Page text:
Student-Managed Investment Funds in Religiously Affiliated and Independent Colleges and Universities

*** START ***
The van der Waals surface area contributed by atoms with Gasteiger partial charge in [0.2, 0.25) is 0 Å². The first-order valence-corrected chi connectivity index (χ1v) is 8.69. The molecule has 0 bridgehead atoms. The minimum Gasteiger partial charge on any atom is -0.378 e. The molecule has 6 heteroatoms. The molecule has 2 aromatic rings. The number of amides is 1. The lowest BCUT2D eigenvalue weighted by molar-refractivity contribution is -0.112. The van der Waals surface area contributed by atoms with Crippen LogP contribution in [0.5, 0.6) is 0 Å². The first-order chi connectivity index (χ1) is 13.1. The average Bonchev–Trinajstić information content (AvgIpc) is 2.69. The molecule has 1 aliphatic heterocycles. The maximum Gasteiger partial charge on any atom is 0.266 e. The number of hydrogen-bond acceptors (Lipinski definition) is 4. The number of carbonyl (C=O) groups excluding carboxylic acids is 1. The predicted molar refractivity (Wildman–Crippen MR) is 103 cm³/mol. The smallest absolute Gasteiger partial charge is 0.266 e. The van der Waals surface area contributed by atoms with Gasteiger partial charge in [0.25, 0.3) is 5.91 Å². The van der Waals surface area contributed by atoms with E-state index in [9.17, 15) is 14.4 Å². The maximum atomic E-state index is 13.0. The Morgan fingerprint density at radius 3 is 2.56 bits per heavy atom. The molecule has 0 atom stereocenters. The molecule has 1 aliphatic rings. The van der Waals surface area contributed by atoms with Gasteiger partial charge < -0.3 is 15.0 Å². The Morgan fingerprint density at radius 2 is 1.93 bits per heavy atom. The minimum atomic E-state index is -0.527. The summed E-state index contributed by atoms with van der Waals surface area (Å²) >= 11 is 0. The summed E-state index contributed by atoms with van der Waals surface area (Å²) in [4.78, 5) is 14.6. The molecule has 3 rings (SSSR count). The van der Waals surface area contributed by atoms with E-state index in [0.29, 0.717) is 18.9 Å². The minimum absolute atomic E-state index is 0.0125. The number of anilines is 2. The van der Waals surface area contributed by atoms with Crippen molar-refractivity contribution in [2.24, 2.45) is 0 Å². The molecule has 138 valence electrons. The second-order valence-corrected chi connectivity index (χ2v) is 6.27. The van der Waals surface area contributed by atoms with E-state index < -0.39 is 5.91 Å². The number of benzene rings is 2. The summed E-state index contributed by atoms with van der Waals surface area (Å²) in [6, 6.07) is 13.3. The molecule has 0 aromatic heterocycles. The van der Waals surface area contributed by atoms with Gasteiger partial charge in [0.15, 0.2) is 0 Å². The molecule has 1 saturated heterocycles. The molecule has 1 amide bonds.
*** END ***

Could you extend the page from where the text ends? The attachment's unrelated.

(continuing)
Many colleges and universities now offer student-managed investment fund (SMIF) courses where students simultaneously manage a portfolio of real dollar investments and earn academic credit. This paper compares and contrasts the investment policies and objectives between religiously affiliated and independent private colleges and universities. Universities that offer SMIF courses as a part of their undergraduate finance curriculum were categorized as either a religiously affiliated or an independent private university. An instructor survey was administered to collect data on the specific investment policies with special consideration to socially responsible investment concerns. Additional data was gathered from U.S. News & World Report and the Integrated Postsecondary Education Data System (IPEDS) in order to control for institution size, academic reputation, and other institutional variables. Comparison variables of interest include the size of the fund under student control, whether or not socially responsible investment policies are implemented, and whether or not margin trading and derivative trading are permissible investment strategies. The results of this study outline differences in the practice of socially responsible investing between the institution types and provide a glimpse into some of the unique concerns that religiously affiliated schools consider when operating student-managed investment funds.